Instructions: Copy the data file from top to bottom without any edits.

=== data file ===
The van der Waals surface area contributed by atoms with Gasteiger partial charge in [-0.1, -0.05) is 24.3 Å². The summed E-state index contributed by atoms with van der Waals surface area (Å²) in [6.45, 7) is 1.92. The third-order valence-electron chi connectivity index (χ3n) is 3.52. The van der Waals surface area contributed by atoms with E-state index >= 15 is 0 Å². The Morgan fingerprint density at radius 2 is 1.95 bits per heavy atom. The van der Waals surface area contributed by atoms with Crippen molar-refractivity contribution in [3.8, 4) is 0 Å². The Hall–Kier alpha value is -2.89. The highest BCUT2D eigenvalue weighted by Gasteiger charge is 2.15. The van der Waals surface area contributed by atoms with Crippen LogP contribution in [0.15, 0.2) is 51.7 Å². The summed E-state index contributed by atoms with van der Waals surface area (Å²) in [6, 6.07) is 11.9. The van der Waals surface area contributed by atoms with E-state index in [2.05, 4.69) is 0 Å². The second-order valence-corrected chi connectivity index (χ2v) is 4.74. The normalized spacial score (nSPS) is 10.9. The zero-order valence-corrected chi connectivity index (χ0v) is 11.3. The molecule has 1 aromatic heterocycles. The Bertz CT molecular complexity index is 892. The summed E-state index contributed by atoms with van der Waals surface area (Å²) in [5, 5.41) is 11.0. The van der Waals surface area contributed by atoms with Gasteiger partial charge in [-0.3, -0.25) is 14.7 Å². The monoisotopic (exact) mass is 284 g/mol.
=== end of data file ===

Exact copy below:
The van der Waals surface area contributed by atoms with Gasteiger partial charge in [-0.1, -0.05) is 24.3 Å². The summed E-state index contributed by atoms with van der Waals surface area (Å²) in [6.45, 7) is 1.92. The third-order valence-electron chi connectivity index (χ3n) is 3.52. The van der Waals surface area contributed by atoms with E-state index >= 15 is 0 Å². The Morgan fingerprint density at radius 2 is 1.95 bits per heavy atom. The van der Waals surface area contributed by atoms with Crippen molar-refractivity contribution in [3.8, 4) is 0 Å². The Hall–Kier alpha value is -2.89. The highest BCUT2D eigenvalue weighted by Gasteiger charge is 2.15. The van der Waals surface area contributed by atoms with Crippen LogP contribution in [0.15, 0.2) is 51.7 Å². The summed E-state index contributed by atoms with van der Waals surface area (Å²) in [6, 6.07) is 11.9. The van der Waals surface area contributed by atoms with E-state index in [2.05, 4.69) is 0 Å². The second-order valence-corrected chi connectivity index (χ2v) is 4.74. The normalized spacial score (nSPS) is 10.9. The zero-order valence-corrected chi connectivity index (χ0v) is 11.3. The molecule has 1 aromatic heterocycles. The Bertz CT molecular complexity index is 892. The summed E-state index contributed by atoms with van der Waals surface area (Å²) in [5, 5.41) is 11.0. The van der Waals surface area contributed by atoms with Gasteiger partial charge in [-0.3, -0.25) is 14.7 Å². The monoisotopic (exact) mass is 284 g/mol.